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Imagining the Omnimuseum

Imagine a truly interactive, ubiquitous presence, able to engage us in the historical, cultural or scientific wonder of whatever happens to be in front of us? Imagine the Omnimuseum; a museum of everything.

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Miniature Tourism

This is undoubtedly something many of us have played with; placing a scale figure among full size objects and watching those objects become places to inhabit. And in so doing, we embark on a form of travel, a way of exploring parts of the world we’ve never been to.

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Mobility and the Immaculate Warehouse

With mobile communication technology becoming ever more pervasive it follows that the current fixed model for museum exhibitry could be superseded by a mobile one. Museums will always be anchored in real things and the static location of collections (if only for conservation reasons) will likely hold fast, but, ways of interpreting the collections and engaging visitors could become something more ethereal, something that is temporary and personal rather than permanent and impersonal.

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The Incidental Museum (parts 1 & 2)

When we look up at the starlit sky we often don’t think of the light we see as separate from the star itself. Its easy to forget that each point of light is of a different age, not because of how old the star is, but because of the time it takes for its light to reach our eyes. The sky twinkles with events from distinctly different time periods, simultaneously.

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The Incidental Museum (part 3)

Exhibition designers spend a great deal of time creating ways to engage people with a subject, expose them to ideas, or provide them access to exceptional places or things. Sometimes, it is interesting to look at ways design has responded to similar problems outside the museum context. “Ready-made” design solutions, when applied to the museum context, not only can offer novel solutions, they can also begin to imply an entirely different kind of museum.

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Ready-made design solution (MWB)

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Break This Exhibit

Knowledge and subversion are inextricably intertwined. Vehicles get safer by subjecting them to crash tests, architecture becomes more resilient by modeling natural disasters, and police are best at solving crimes when they can think like criminals. From simulating the fiery conditions of entering Earth’s atmosphere to studying the disintegration of pharmaceuticals in the digestive system, we are continually leveling an assault on our own products and structures in an effort to understand how the world works and how to best survive in it.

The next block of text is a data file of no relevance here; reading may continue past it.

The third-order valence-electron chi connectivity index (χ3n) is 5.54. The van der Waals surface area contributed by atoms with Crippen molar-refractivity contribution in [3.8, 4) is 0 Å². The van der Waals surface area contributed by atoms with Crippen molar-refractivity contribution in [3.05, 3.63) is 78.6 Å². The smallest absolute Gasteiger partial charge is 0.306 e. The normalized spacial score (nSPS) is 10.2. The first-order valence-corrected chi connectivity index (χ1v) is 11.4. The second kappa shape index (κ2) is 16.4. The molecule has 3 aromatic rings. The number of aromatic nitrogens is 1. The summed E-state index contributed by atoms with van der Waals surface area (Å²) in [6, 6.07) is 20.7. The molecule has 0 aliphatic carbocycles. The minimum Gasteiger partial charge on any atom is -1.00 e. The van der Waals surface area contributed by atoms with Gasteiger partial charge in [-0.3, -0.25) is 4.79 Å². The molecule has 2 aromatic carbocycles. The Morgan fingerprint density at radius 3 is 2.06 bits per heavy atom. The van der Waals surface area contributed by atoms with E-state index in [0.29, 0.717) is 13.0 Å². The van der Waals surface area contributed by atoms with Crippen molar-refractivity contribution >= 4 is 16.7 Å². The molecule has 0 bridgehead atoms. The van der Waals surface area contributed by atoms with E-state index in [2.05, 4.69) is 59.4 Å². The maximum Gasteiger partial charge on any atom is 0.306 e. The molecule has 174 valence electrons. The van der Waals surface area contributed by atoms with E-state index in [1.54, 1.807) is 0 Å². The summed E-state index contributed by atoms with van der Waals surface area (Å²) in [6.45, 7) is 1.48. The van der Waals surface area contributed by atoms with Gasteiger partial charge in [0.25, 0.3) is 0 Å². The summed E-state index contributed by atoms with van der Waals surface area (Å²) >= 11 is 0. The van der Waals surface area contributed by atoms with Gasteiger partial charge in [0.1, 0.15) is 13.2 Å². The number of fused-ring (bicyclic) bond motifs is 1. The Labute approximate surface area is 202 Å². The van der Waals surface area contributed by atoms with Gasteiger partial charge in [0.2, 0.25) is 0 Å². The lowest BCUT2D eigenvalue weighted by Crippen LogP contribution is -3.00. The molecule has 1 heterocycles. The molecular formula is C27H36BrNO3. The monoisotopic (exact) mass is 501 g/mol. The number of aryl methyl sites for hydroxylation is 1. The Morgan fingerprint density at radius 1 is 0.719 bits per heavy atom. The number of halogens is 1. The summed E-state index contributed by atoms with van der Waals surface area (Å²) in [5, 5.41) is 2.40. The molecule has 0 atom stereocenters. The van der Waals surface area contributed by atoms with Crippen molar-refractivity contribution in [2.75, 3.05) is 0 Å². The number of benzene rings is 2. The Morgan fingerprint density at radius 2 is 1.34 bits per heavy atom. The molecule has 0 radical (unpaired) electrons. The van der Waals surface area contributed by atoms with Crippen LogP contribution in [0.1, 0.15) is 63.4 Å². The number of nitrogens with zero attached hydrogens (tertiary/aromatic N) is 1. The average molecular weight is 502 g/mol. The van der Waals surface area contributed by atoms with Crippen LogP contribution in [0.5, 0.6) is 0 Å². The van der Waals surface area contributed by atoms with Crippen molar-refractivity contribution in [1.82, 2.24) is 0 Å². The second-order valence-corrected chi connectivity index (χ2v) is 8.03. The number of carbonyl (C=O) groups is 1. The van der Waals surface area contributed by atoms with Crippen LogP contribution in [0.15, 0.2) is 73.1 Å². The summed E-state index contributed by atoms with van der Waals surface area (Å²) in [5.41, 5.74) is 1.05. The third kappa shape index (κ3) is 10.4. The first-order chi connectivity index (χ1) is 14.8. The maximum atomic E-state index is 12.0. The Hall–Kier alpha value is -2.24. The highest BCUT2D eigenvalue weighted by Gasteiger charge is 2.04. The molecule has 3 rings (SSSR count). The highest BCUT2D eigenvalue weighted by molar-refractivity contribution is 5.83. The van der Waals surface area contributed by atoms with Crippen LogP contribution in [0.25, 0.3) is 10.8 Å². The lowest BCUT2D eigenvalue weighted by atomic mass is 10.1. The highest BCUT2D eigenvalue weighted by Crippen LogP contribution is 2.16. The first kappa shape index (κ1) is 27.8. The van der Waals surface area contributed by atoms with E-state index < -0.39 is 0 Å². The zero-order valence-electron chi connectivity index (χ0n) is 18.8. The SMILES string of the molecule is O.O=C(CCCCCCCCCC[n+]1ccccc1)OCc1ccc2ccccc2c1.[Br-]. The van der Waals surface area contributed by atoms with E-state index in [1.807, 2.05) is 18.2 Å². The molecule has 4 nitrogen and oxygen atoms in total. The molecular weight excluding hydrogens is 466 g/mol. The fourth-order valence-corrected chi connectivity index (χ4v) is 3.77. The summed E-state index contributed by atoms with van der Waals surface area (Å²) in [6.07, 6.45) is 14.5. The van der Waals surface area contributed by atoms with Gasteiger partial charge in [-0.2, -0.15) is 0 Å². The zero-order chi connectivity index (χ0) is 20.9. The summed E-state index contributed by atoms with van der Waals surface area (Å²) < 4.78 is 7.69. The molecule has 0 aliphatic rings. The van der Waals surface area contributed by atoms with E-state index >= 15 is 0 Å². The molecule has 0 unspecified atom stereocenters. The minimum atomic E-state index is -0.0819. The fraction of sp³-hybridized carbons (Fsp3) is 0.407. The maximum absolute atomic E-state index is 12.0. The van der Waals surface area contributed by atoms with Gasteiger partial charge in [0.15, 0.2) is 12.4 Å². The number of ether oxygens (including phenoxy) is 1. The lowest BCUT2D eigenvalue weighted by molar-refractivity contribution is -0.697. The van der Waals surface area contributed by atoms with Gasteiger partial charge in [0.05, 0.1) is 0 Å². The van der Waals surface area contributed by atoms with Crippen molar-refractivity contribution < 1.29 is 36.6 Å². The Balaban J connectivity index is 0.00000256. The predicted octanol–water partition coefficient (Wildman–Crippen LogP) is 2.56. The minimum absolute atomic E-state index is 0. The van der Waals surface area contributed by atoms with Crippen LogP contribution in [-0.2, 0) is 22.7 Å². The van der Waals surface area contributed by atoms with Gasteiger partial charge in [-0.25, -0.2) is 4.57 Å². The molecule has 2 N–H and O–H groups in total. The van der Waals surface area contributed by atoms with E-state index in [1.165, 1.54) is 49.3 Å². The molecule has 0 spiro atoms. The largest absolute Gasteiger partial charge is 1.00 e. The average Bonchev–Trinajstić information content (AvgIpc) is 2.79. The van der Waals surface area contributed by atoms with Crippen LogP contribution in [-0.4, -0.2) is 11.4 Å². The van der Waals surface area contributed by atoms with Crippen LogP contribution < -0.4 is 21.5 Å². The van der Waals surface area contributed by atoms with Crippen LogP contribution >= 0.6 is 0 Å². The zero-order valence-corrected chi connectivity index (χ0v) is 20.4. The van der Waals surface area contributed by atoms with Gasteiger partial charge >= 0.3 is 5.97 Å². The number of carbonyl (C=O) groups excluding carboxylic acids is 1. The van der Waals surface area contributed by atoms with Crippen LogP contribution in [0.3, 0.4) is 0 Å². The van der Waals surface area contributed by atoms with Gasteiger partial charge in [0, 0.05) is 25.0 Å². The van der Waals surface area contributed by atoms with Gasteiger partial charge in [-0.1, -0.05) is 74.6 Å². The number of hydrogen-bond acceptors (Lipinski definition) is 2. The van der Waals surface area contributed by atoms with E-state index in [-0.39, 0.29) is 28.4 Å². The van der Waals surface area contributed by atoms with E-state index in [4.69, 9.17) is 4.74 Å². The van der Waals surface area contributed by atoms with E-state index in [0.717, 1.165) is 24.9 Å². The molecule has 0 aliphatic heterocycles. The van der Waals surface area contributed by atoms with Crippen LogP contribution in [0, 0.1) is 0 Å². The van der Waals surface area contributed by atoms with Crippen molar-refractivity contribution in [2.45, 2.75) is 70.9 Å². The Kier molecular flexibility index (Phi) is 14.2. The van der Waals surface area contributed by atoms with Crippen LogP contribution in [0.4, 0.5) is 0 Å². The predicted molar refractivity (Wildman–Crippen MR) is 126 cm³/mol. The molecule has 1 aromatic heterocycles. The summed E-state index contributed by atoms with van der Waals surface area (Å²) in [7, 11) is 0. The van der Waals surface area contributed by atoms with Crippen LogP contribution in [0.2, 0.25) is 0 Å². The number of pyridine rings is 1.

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Testing construction methods at the IBHS research center

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Exhibit Through the Gift Shop

 There is a growing tendency for non-museum environments, like shopping malls, to incorporate museum exhibition spaces (including zoos and aquariums) into their facilities. But, there has been little effort toward exploring the potential of infusing interpretation and informal learning opportunities into retail environments. Not simply by installing exhibits into adjacent spaces, but literally integrating content into the shopping experience.

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TRANSMEDIATION
 
This strategy of delivering content through a variety of methods and devices, designed to culminate into an understanding of, and engagement with a particular subject, idea or product is essentially what exhibition designers have been doing for years. An exhibition tells its story through a conglomeration of content delivery methods. What is different about transmediation is that its multilevel, multimodal approach escapes the boundaries of any single venue.

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The World is Already on Exhibit
Museums have been experimenting with augmentation like audio tours and mobile devices for years, but apps like Wikitude point to an eventual content saturation where the world itself can be considered an exhibition and we are all its curators.

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THE VISITOR: Modes of Tourism

The distinction between “tourist and traveler” plays an important role in finding ways of turning passive museum visitors into self-motivated, active explorers. I will touch on a broad range of existing “tourisms” that occupy different positions along the tourist/traveler axes and will suggest other “designed” and “non-designed” venues that offer models of participation and may inform the movement from passive to active engagement in museum exhibitions.

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THE NOVELTY OF THE REAL
 
Through an over saturation of media and our accelerating retreat into virtual landscapes, reality has gained an unprecedented novelty. But can reality now exist as anything other than an artifact or specimen?

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